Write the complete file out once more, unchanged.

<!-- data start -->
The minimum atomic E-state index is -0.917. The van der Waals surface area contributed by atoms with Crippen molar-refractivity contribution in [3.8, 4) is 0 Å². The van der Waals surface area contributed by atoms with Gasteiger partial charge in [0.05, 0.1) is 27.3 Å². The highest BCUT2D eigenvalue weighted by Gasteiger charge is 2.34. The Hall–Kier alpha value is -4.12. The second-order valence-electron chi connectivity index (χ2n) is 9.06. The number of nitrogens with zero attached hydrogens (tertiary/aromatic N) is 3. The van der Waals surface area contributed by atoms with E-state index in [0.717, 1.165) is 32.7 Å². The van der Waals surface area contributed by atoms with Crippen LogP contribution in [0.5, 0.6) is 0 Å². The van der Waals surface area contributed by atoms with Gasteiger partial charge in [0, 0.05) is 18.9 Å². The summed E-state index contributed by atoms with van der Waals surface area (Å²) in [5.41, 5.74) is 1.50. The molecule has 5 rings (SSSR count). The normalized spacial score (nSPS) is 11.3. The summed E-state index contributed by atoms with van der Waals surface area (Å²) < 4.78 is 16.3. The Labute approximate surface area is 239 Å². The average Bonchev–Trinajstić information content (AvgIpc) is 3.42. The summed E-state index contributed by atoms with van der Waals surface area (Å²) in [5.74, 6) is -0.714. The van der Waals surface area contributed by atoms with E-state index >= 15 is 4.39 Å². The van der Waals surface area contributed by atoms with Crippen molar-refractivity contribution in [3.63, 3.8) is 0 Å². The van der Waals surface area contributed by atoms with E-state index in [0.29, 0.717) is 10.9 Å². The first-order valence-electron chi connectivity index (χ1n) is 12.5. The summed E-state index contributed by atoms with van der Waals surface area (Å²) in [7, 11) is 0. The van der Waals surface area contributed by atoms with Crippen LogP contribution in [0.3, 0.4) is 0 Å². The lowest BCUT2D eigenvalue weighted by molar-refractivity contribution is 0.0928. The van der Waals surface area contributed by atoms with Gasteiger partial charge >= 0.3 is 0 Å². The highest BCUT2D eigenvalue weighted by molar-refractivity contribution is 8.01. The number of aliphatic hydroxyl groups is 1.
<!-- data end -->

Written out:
The minimum atomic E-state index is -0.917. The van der Waals surface area contributed by atoms with Crippen molar-refractivity contribution in [3.8, 4) is 0 Å². The van der Waals surface area contributed by atoms with Gasteiger partial charge in [0.05, 0.1) is 27.3 Å². The highest BCUT2D eigenvalue weighted by Gasteiger charge is 2.34. The Hall–Kier alpha value is -4.12. The second-order valence-electron chi connectivity index (χ2n) is 9.06. The number of nitrogens with zero attached hydrogens (tertiary/aromatic N) is 3. The van der Waals surface area contributed by atoms with E-state index in [0.717, 1.165) is 32.7 Å². The van der Waals surface area contributed by atoms with Crippen LogP contribution in [0.5, 0.6) is 0 Å². The van der Waals surface area contributed by atoms with Gasteiger partial charge in [0, 0.05) is 18.9 Å². The summed E-state index contributed by atoms with van der Waals surface area (Å²) in [5.41, 5.74) is 1.50. The molecule has 5 rings (SSSR count). The normalized spacial score (nSPS) is 11.3. The summed E-state index contributed by atoms with van der Waals surface area (Å²) < 4.78 is 16.3. The Labute approximate surface area is 239 Å². The average Bonchev–Trinajstić information content (AvgIpc) is 3.42. The summed E-state index contributed by atoms with van der Waals surface area (Å²) in [5.74, 6) is -0.714. The van der Waals surface area contributed by atoms with E-state index >= 15 is 4.39 Å². The van der Waals surface area contributed by atoms with Crippen molar-refractivity contribution in [3.63, 3.8) is 0 Å². The van der Waals surface area contributed by atoms with E-state index in [0.29, 0.717) is 10.9 Å². The first-order valence-electron chi connectivity index (χ1n) is 12.5. The summed E-state index contributed by atoms with van der Waals surface area (Å²) in [7, 11) is 0. The van der Waals surface area contributed by atoms with Crippen LogP contribution in [0.3, 0.4) is 0 Å². The lowest BCUT2D eigenvalue weighted by molar-refractivity contribution is 0.0928. The van der Waals surface area contributed by atoms with Gasteiger partial charge >= 0.3 is 0 Å². The highest BCUT2D eigenvalue weighted by molar-refractivity contribution is 8.01. The number of aliphatic hydroxyl groups is 1.